• Acidic pH inhibits the growth of the yeast Candida albicans

  • Disruption of the normal flora causes a change in pH (pH of vagina becomes neutral)

    • Antibiotics, excessive douching, use of deodorants

  • The neutral pH allows the C. albicans to flourish causing a “yeast infection”


  • The relationship between the normal flora and the host is called symbiosis

    • Commensalism—symbiotic relationship where only one of the organisms benefits and the other is unaffected

      • Staphylococcus epidermidisuses nutrients found in secretions

    • Mutualism—symbiotic relationship that benefits both organisms

      • E. coli uses nutrients but provide vitamins K and B

    • Parasitism—one organism benefits by deriving nutrients at the expense of another organism

      • F. tularenesisuses up the host cells amino acids and lipids

Opportunistic pathogens
Opportunistic Pathogens

  • Opportunistic pathogens—organisms that ordinarily do not cause disease but in a particular environment may cause disease

    • Location can cause a bacteria of the normal flora to become pathogenic

      • E. coli harmlessly resides in the large intestine but if it infects the urinary bladder it can cause disease

    • Lowered host resistance

      • AIDS patients become more susceptible to pneumonia (Pneumocystis spp.)

The affect of disease on the body
The Affect of Disease on the Body

  • Each disease results in altered body structure and function and is indicated by several kinds of evidence

    • Symptoms—changes in body function experienced by the patient

    • Signs—objective changes in the body that the physician can observe and measure

    • Syndrome—a specific group of symptoms/signs that always accompany a particular disease

  • Diseases are often classified in terms of how they behave within the host and within a given population

    • Communicable Disease—diseases that are spread from one host to another

      • Diseases that spread EASILY are said to be contagious

    • Noncommunicable Disease—disease that is not spread from host to host

Classifying infectious diseases
Classifying Infectious Diseases within the host and within a given population

  • The classification of diseases are based on several criteria

    • Occurrence of a Disease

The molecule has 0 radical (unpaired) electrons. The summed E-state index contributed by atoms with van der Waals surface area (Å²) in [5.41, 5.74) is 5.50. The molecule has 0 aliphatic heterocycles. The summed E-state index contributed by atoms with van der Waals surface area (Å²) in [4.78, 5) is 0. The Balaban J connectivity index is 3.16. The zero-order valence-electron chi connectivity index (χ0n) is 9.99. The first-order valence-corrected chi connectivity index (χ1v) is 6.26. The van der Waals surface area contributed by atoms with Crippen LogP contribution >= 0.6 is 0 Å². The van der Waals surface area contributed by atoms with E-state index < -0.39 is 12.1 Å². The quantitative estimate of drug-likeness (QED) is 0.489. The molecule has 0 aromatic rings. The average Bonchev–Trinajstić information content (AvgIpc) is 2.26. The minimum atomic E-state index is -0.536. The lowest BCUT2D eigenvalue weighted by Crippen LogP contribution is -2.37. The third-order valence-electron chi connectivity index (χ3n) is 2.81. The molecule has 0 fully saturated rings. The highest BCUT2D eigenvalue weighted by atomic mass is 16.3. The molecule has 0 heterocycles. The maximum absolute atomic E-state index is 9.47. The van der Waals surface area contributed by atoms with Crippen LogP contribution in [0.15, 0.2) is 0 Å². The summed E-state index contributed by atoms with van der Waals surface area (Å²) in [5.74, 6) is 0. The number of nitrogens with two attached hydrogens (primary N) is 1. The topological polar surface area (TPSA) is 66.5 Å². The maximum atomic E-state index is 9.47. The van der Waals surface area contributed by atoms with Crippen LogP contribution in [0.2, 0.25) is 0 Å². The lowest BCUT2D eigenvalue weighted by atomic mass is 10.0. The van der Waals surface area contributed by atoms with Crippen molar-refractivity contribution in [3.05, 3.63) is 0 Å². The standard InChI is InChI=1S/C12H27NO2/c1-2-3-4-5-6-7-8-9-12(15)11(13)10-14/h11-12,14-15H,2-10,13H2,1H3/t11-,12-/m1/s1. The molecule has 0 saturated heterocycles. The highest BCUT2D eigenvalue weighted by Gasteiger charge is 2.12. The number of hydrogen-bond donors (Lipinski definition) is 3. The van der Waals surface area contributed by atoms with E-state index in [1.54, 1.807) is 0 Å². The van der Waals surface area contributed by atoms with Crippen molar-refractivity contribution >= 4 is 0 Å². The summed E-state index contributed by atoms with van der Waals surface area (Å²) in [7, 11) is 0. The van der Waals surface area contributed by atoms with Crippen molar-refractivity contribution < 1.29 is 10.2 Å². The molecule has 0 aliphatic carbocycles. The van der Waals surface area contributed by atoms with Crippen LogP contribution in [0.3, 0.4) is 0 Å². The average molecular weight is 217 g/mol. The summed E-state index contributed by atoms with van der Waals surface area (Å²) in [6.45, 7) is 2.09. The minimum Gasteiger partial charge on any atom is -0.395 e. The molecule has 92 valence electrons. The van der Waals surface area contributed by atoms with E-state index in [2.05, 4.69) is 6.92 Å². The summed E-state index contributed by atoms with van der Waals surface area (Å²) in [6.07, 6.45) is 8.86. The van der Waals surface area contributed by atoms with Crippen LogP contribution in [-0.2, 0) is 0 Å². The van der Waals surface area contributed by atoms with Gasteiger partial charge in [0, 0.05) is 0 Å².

• Severity or Duration of a Disease

    • Extent of Host Involvement

Disease occurrence
Disease Occurrence within the host and within a given population

  • Disease incidence is the number of people with a disease during a particular time period

    • Indicator of how well the disease spreads

    • Incidence of AIDS in the US in 2007 was 56,300

  • Disease prevalence is the number of people in a population who develop a disease at a specified time, regardless of when it appeared

    • “how many cases altogether”

    • Prevalence of AIDS in the US in 2007 was 1,185,000

  • How frequently and where a disease occurs also help to classify the disease

    • Sporadic disease occurs occasionally

    • Endemic diseases that are specific to a certain area/location (i.e. African-sleeping sickness)

    • Epidemic are diseases that affect many people in a given area in a relatively short period of time

    • Pandemic refers to an epidemic disease that occurs worldwide

Severity or duration of disease
Severity or Duration of Disease the Prevalence?

  • Another way of classifying a disease is based on how severe the disease is or how long the disease persists within the body

    • Acute disease is one that develops rapidly but clears quickly

    • Chronic diseases are diseases that develop more slowly but persists or recurs over long periods of time

    • Latent disease is one where the pathogen remains inactive for a long time but can become active to produce symptoms of the disease

Location of infection
Location of Infection the Prevalence?

  • Infections can also be classified based on the extent or location that the host’s body is affected

    • Local infection is one where the invading microorganisms are restricted to a small area of the body(boils or abscesses)

    • Systemic infection—microorganisms and their products are spread throughout the body (measles or chicken pox)

    • Focal infection—local infection that enters the lymphatic vessels and spreads to other areas of the body (infection of lymph nodes: lymphadenitis)

Extent of host involvement
Extent of Host Involvement the Prevalence?